Law Professor Jobs Getting Harder to Come By:

Over at The Faculty Lounge blog, Al Brophy notes that William and Mary has instituted a hiring freeze. Brophy continues:

I'm expecting freezes on hiring at many universities. I asked a friend at a major law school a few weeks back what he thought the effect of the economy would be on law school hiring. ... First, fewer people are going to be retiring; second, schools will be reluctant to fill vacancies. A handful of elite schools will be insulated from the downturn, I suppose. For all the rest of us, get ready for some more belt-tightening.... Maybe the real crunch will be felt next year; that's hard to know.

I was on the teaching job market at the tail end of the belt-tightening caused by the 1991-92 recession. It was an awful time to be trying to break into academia. I saw the statistics many years later, and something like three times as many faculty candidates were hired annually in the late '90s as in the early '90s. The last few years have also been good for prospective professors; state budgets have been flush, and many private and public law schools have received private gifts allowing them to expand their faculty.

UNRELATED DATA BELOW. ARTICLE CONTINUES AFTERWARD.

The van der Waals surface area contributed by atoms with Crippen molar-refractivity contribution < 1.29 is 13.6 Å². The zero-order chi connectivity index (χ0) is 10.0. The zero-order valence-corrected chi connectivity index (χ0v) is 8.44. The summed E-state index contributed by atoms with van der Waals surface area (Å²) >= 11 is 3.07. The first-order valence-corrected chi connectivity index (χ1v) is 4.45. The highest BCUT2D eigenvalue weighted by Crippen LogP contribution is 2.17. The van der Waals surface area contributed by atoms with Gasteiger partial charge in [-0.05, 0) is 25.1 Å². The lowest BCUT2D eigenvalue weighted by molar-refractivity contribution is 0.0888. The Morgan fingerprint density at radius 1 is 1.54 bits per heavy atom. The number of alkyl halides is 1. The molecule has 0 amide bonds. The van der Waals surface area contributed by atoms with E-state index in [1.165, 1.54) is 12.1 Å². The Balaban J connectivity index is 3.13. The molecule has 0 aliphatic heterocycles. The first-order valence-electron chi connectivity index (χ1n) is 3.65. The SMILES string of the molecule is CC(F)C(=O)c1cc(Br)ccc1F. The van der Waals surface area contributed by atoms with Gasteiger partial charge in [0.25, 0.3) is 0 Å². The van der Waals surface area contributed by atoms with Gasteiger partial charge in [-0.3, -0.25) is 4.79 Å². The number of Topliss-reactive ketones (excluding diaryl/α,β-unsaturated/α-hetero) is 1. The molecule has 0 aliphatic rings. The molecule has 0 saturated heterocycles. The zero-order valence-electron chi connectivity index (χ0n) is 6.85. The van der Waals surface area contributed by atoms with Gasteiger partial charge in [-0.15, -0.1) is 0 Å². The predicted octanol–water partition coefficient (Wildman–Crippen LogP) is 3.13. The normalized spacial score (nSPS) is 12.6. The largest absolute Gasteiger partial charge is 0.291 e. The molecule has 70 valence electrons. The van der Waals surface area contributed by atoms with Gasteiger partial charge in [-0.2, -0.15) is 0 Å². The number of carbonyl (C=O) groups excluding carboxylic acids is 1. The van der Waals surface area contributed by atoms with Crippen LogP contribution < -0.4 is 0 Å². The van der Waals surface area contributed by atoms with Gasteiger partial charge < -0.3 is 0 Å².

Given the budget situation in many states, and the reduced endowments (and probably reduced giving) at private universities, things are likely to get a lot worse before they get better. Thinking about whether to go on the job market next year, or to finish that economics Ph.D./take a two-year fellowship/take that dream job working at an NGO in Geneva? The latter options should be looking relatively more attractive.